No quick fix

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Government will be making a huge mistake if it moves ahead with plans to incorporate ZMs (maxi taxis) into the Transportation Augmentation Programme (TAP), says the head of one association.

Instead, chairman of the Alliance Owners of Public Transport (AOPT), Roy Raphael, is urging Government to come back to the negotiation table with terms that make better business sense for the route taxi owners, originally targeted for the programme. As a matter of fact, Raphael is of the view that the introduction of the ZMs into the system will only serve to overwhelm an already saturated aspect of the public transportation industry.

He argued that with the increase in bus fares from $2 to $3.50, route taxis were already seeing significant falloff in ridership.

“Having ZMs enter the TAP programme is not going to be a quick fix as it will create more problems for both ZMs and route taxis. Right now, the route taxis are competing against each other, but to take a ZM and put it in the bus terminal will create issues for the other operators plying the route.

“For example, let’s say you put three ZM vans on the already crowded Jackson route, the other Jackson operators will not be happy about that. We have seen a decline in the number of commuters catching the bus since the increase in bus fare,” said Raphael, who predicted an inclusion of ZMs will only lead to more chaos on the roads.

The AOPT chairman also contended that since the 75 per cent hike in bus fares, there has been an increase in the number of ZMs illegally operating routes, adding to the rat race culture which has blighted the sector’s reputation for many years.

“These vehicles are supposed to operate from a garage, seaport, airport or a place of attraction. The route taxi is only supposed to pick up persons along a route. Since bus fares have gone up, we are seeing an increase in ZM vans plying routes and this is already causing problems on the road,” he explained.

Earlier this week, then chairman of the Transport Board, Gregory Nicholls, revealed that failing to gain sufficient buy-in from
route taxi owners, the organisation is now turning to ZMs to supplement the low bus complement of the state-owned transport service. Nicholls has since resigned as chairman.

His observations followed closely on revelations by chairman of the Transport Authority Ian Estwick, who claimed sabotage by some operators. He admitted that with the programme, which was set to start last Sunday, the goal of contracting 100 private public service vehicles (PSVs) by that time was unlikely. He estimated that around 20 PSVs would have signed onto the programme.

However, Raphael told Barbados TODAY that more PSV operators would be willing to sign on to TAP, had Government followed through on a number of initial promises when discussions about the programme first began.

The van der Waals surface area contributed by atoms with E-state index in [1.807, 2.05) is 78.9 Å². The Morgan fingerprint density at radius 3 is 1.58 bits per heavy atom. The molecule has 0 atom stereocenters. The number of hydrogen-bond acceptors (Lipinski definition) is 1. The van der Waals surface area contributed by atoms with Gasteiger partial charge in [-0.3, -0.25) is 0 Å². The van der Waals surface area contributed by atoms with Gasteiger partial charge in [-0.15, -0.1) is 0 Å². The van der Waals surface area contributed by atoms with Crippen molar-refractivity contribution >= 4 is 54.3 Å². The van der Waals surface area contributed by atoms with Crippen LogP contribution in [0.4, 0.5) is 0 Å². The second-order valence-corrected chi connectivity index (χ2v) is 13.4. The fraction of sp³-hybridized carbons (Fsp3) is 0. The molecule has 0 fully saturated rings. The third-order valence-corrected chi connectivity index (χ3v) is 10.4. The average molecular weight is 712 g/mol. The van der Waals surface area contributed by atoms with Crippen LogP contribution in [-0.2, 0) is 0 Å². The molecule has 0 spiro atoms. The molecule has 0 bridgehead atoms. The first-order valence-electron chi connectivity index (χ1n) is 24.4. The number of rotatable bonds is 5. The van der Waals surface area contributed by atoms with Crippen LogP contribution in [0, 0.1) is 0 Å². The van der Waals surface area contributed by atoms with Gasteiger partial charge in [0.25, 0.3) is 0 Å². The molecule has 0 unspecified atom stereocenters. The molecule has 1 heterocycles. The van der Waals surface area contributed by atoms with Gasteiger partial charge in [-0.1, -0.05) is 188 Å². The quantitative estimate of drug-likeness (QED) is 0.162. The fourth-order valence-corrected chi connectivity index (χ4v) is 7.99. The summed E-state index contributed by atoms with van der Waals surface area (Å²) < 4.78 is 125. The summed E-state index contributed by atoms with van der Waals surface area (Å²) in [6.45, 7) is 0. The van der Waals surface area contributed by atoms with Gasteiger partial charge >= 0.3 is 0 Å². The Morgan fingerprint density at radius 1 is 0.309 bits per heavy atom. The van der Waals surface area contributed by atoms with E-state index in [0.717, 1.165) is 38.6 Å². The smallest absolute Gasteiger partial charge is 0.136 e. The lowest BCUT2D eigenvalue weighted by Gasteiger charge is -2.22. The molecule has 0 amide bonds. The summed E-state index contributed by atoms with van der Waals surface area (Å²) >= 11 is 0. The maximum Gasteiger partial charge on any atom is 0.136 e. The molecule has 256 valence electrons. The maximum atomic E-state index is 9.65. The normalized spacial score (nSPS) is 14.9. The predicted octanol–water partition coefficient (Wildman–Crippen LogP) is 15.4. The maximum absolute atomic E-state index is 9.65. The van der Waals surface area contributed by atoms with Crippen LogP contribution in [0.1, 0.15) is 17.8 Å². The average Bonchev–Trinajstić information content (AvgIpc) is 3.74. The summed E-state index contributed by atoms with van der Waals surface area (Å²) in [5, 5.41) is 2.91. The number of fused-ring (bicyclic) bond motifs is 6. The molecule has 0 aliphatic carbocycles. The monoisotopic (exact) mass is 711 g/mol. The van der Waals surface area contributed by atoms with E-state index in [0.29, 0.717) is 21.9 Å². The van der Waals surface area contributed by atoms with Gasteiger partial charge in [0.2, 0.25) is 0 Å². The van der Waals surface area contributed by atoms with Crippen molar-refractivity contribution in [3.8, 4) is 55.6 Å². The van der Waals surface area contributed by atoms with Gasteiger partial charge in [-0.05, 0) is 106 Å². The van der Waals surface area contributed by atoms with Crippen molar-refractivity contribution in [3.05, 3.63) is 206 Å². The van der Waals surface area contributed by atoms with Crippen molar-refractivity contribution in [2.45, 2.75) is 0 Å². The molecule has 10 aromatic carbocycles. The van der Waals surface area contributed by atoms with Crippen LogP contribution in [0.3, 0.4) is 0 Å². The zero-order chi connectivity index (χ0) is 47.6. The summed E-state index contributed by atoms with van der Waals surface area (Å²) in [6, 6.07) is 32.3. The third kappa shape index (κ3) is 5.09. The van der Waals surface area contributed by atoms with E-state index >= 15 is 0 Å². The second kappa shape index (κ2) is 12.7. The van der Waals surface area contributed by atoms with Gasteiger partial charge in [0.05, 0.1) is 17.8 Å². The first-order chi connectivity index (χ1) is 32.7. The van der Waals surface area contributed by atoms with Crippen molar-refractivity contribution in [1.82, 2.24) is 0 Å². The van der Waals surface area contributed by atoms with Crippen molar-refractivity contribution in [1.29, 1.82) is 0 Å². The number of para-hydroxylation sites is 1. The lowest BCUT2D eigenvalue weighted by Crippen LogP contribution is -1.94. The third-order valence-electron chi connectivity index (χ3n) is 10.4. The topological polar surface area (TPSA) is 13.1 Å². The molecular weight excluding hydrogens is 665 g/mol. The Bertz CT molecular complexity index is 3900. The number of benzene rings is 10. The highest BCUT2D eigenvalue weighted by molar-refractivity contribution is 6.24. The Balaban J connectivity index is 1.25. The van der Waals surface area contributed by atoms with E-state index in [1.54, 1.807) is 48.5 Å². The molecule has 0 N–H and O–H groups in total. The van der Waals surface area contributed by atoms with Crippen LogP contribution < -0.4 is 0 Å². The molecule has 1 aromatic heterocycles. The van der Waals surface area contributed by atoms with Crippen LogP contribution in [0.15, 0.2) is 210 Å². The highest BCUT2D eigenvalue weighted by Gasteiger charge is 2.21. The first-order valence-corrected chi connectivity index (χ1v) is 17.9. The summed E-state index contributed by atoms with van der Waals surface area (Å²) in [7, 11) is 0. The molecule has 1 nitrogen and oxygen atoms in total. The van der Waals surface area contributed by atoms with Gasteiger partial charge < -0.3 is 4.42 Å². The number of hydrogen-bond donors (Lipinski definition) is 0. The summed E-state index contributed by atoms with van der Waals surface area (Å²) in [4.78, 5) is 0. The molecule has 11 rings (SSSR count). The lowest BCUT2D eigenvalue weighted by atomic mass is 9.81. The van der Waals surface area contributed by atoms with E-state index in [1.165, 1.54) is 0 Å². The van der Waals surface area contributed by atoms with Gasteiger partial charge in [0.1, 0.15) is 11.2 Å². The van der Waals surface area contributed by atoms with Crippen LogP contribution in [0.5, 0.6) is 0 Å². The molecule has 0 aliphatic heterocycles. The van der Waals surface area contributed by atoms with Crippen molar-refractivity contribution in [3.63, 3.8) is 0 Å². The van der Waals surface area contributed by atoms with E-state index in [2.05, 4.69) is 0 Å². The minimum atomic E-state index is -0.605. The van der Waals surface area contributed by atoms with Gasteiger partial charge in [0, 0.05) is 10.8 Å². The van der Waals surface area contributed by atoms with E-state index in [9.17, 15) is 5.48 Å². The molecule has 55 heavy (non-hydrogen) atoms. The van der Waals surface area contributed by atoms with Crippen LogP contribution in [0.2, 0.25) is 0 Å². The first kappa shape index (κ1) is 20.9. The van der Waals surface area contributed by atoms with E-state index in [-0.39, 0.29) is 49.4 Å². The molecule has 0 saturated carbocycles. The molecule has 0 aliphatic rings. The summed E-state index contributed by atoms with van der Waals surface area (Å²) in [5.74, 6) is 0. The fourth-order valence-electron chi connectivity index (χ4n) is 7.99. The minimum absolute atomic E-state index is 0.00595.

“Initially we were looking at 20 minibuses and ZRs to start the project with. We were supposed to run the project for eight months then look at how other persons can get on board. Then we were told that because of the issues at the Transport Board, Government wanted 40, then later than number went up to 100.

“There were a number of points of agreement between the PSV owners and Government. These would have been duty-free concessions, an additional permit for persons entering the project and neutral transport co-ordinators, paid for by AOPT, to ensure that everyone is treated fairly,” he said noting while a verbal agreement was established, the PSV owners were yet to see anything in writing.

Additionally, Raphael explained that his organisation wanted assurances that the additional persons brought into TAP, who were not members of AOPT, would also be required to equally contribute to the upkeep of the transport co-ordinators.

“As it stands Government has fallen away from all three of these issues. We are hearing it in talk but they are not putting it in writing,” he stressed.

Governor of the Central Bank Cleviston Haynes today gave his blessings to the TAP, saying it was perhaps the most viable option at this point for the troubled public transportation sector.

He was responded to questions from reporters during the Central Bank’s economic review.

“The government is looking at the possibility of bringing electric buses in order to supplement the existing stock. As you would appreciate the fleet has grown old and tired and therefore there is a low level of buses on the route on any given day,” said Haynes.

“The prime minister would have also announced the desire to integrate the private sector and the public sector and that is probably going to be the more sustainable route because already, the private sector commands about 75 per cent of the overall bus fleet,” he explained.

Haynes said it was critical that the quality of service in the public transportation system improves so that commuters can rely on the bus being there at a particular time to take them from point A to point B.
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